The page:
Frances Crowe

Frances Crowe at her home in Northampton, Monday, Mar. 4, 2019.

Frances Crowe at her home in Northampton, Monday, Mar. 4, 2019.

At 100 years old before she passed away this year, Frances Crowe was already a legend in activism not just in the Pioneer Valley, but the world. She’d been arrested numerous times over the decades, putting her body on the line for causes such as working to shut down Vermont Yankee Nuclear Power Plant. She got her start in anti-nuclear activism after hearing about the nuclear bombings of Hiroshima and Nagasaki. In the 1970s, she went on to help young men escape the Vietnam War by becoming conscientious objectors. Frances Crowe is missed by many, but her legacy is assured by the generations of activists she’s helped to create. Rest in power, Frances. — Chris Goudreau

Michaelann Bewsee

Michaelann Bewsee, longtime activist, former Valley Advocate staffer, and founder of Springfield-based Arise for Social Justice, was a true leader in promoting change in the Pioneer Valley up until she passed away at the age of 71 in August. Bewsee will be remembered for her activist work, whether that was working with women in the sex industry in Springfield to prevent HIV, stopping a women’s jail coming to Chicopee, or establishing a Springfield needle exchange program outside the law when the city wouldn’t allow it, during the course of more than two decades. Bewsee’s legacy continues with Arise for Social Justice, which is now led by Tanisha Arena, who continues Bewsee’s motto of “Nothing About Us Without Us,” by standing up for the rights of local area people. — Chris Goudreau

Elijah Cummings

Elijah Cummings

The man had the heart of a lion. In his closing remarks at the hearing of former Trump lawyer Michael Cohen in front of the House Oversight Committee, Cummings brought Cohen — who referred to himself as a “pitbull” — to tears. Not through any form of aggression or humiliation, but through sheer compassion. “Let me tell you the picture that really, really pained me,” Cummings told Cohen. “You were leaving the courthouse, and I guess it’s your daughter … Man that thing hurt me. As a father of two daughters, that hurt me. And I imagine how it must feel for you … But this is part of your destiny. And hopefully this portion of your destiny will lead to … a better Michael Cohen, a better Donald Trump, a better United States of America, and a better world.” At this point, the man who spent more than a decade being Trump’s fixer and attack dog, broke down in tears. Cummings presence in Congress will long be missed after his death this past October. — Luis Fieldman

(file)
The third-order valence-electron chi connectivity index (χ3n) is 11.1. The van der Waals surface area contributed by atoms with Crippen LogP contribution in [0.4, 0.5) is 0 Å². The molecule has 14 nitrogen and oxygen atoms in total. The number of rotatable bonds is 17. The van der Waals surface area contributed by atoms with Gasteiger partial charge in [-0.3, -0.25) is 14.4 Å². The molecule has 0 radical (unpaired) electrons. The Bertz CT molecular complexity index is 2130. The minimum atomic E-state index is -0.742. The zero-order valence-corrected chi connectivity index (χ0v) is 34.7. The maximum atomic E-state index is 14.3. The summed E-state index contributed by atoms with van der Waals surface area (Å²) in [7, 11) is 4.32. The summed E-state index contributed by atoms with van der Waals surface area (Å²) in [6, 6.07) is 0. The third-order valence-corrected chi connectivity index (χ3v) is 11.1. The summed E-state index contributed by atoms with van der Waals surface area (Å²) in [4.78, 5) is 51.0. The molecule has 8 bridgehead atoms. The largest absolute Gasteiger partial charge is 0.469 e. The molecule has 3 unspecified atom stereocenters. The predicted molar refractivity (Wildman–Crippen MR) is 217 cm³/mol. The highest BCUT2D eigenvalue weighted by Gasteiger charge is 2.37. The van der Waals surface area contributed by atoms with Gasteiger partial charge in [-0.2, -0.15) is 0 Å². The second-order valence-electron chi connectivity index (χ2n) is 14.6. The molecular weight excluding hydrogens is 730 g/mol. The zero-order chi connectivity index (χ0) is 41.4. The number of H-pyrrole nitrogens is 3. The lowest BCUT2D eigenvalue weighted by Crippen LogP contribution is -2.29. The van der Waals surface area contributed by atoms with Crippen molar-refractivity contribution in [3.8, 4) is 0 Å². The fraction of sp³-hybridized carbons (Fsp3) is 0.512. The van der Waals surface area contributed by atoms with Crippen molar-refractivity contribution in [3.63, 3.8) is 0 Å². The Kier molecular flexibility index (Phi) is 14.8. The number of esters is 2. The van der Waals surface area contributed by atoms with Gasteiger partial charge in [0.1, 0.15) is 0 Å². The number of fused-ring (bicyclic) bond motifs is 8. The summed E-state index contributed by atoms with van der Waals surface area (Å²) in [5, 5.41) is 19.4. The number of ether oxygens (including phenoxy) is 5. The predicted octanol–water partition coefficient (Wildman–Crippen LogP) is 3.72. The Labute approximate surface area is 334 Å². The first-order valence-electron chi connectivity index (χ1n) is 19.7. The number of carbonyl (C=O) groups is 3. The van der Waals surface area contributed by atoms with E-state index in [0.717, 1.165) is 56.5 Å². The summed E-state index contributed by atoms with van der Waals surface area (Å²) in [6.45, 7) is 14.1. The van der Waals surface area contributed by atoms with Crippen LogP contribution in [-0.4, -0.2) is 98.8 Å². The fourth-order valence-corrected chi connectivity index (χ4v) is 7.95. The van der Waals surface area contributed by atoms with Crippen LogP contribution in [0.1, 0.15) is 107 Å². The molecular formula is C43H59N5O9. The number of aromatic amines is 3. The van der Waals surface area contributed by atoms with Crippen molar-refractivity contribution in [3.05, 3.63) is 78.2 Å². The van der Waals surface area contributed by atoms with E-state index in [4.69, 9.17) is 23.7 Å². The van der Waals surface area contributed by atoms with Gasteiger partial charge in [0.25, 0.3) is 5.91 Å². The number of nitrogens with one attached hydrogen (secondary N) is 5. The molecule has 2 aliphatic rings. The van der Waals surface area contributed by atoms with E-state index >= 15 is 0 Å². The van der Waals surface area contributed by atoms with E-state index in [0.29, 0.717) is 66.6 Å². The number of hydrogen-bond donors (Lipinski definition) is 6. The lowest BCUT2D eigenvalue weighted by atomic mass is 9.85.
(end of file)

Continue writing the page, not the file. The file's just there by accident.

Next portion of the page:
David Berman

David Berman in Nashville, Tennessee, circa early 2000s.

David Berman in Nashville, Tennessee, circa early 2000s.

He was not a guy whose music made it onto the pop charts. But when songwriter and poet David Berman took his life in August at age 52, shock waves raced through the music and pop culture world, and any number of major publications — Spin, Rolling Stone, The New Yorker, Pitchfork, Slate, The New York Times, The Washington Post — wrote obituaries and tributes to his work. Berman had been the voice and imagination behind Silver Jews, the roots/indie rock band he formed back in the 1990s, playing with a range of other musicians over the years. Some of those players came from the Valley, where Berman touched down in the 1990s when he was a graduate student in writing at the University of Massachusetts Amherst. And like the national music critics who mourned his passing, Berman’s friends here remember him not just for his great talent with words but for his humor, generosity, and spirit. Guitarist and songwriter Peyton Pinkerton, who played on a number of Berman’s albums and on tour with him, called him “a wonderful friend and just a great songwriter, with an acute sense of observation.” And poet and UMass Amherst writing professor Dara Wier recalled that Berman “touched the lives of so many people … In words and in music, he brought new life to everything he touched.” — Steve Pfarrer

Toni Morrison

She wrote Beloved and Song of Solomon, and many looked up to the Pulitzer Prize winner, who said, “If there’s a book you want to read, but it hasn’t been written yet, then you must write it.”

Peter Mayhew

Yes, 2019 saw the end of the mighty Chewbacca, or at least the guy who played him from 1977 to 2015. Mayhew was 7-foot-3, which was one thing he said helped him land the role he came to be known for.

Ross Perot

One of the most successful third-party candidates ever, Perot got 19 percent of the vote for president in 1992. But he is likely remembered just as much from SNL cast member Dana Carvey’s impersonation of him.

Caroll Spinney

He played Big Bird and Oscar the Grouch on Sesame Street, which makes him one of the most famous and beloved puppeteers ever.

Grumpy Cat

A generational meme icon is no more. At the age of seven, the beloved feline known to the internet as “Grumpy Cat” has been taken from us, but left us with her always grumpy face, which will surely delight generations of internet browsers in the years and decades to come.